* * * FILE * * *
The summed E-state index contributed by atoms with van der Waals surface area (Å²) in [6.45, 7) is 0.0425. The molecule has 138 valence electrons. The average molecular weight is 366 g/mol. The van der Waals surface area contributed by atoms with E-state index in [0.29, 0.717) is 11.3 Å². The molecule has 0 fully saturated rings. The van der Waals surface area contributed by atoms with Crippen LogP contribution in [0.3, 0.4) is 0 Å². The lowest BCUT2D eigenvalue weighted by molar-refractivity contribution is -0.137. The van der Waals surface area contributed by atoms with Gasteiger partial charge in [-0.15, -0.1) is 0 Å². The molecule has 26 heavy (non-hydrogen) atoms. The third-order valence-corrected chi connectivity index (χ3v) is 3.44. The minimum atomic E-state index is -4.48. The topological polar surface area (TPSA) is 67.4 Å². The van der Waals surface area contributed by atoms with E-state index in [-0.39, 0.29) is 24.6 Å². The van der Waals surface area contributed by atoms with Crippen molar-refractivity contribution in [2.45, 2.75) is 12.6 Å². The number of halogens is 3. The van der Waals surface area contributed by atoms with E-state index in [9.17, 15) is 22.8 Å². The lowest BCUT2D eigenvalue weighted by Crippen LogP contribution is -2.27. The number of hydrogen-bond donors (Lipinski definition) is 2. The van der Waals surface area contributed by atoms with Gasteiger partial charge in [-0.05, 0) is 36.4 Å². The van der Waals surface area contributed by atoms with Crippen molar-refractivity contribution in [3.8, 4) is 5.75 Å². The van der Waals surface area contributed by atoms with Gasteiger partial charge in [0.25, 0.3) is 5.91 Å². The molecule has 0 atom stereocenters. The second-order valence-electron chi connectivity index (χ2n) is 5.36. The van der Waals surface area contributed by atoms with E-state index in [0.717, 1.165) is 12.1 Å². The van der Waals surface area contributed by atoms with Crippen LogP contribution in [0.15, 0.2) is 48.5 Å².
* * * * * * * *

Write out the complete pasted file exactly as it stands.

The summed E-state index contributed by atoms with van der Waals surface area (Å²) in [6.45, 7) is 0.0425. The molecule has 138 valence electrons. The average molecular weight is 366 g/mol. The van der Waals surface area contributed by atoms with E-state index in [0.29, 0.717) is 11.3 Å². The molecule has 0 fully saturated rings. The van der Waals surface area contributed by atoms with Crippen LogP contribution in [0.3, 0.4) is 0 Å². The lowest BCUT2D eigenvalue weighted by molar-refractivity contribution is -0.137. The van der Waals surface area contributed by atoms with Gasteiger partial charge in [-0.15, -0.1) is 0 Å². The molecule has 26 heavy (non-hydrogen) atoms. The third-order valence-corrected chi connectivity index (χ3v) is 3.44. The minimum atomic E-state index is -4.48. The topological polar surface area (TPSA) is 67.4 Å². The van der Waals surface area contributed by atoms with E-state index in [-0.39, 0.29) is 24.6 Å². The van der Waals surface area contributed by atoms with Crippen molar-refractivity contribution in [2.45, 2.75) is 12.6 Å². The number of halogens is 3. The van der Waals surface area contributed by atoms with E-state index in [9.17, 15) is 22.8 Å². The lowest BCUT2D eigenvalue weighted by Crippen LogP contribution is -2.27. The number of hydrogen-bond donors (Lipinski definition) is 2. The van der Waals surface area contributed by atoms with Gasteiger partial charge in [-0.05, 0) is 36.4 Å². The van der Waals surface area contributed by atoms with Crippen molar-refractivity contribution in [3.8, 4) is 5.75 Å². The van der Waals surface area contributed by atoms with Gasteiger partial charge in [0.25, 0.3) is 5.91 Å². The molecule has 0 atom stereocenters. The second-order valence-electron chi connectivity index (χ2n) is 5.36. The van der Waals surface area contributed by atoms with E-state index in [0.717, 1.165) is 12.1 Å². The van der Waals surface area contributed by atoms with Crippen LogP contribution in [0.15, 0.2) is 48.5 Å².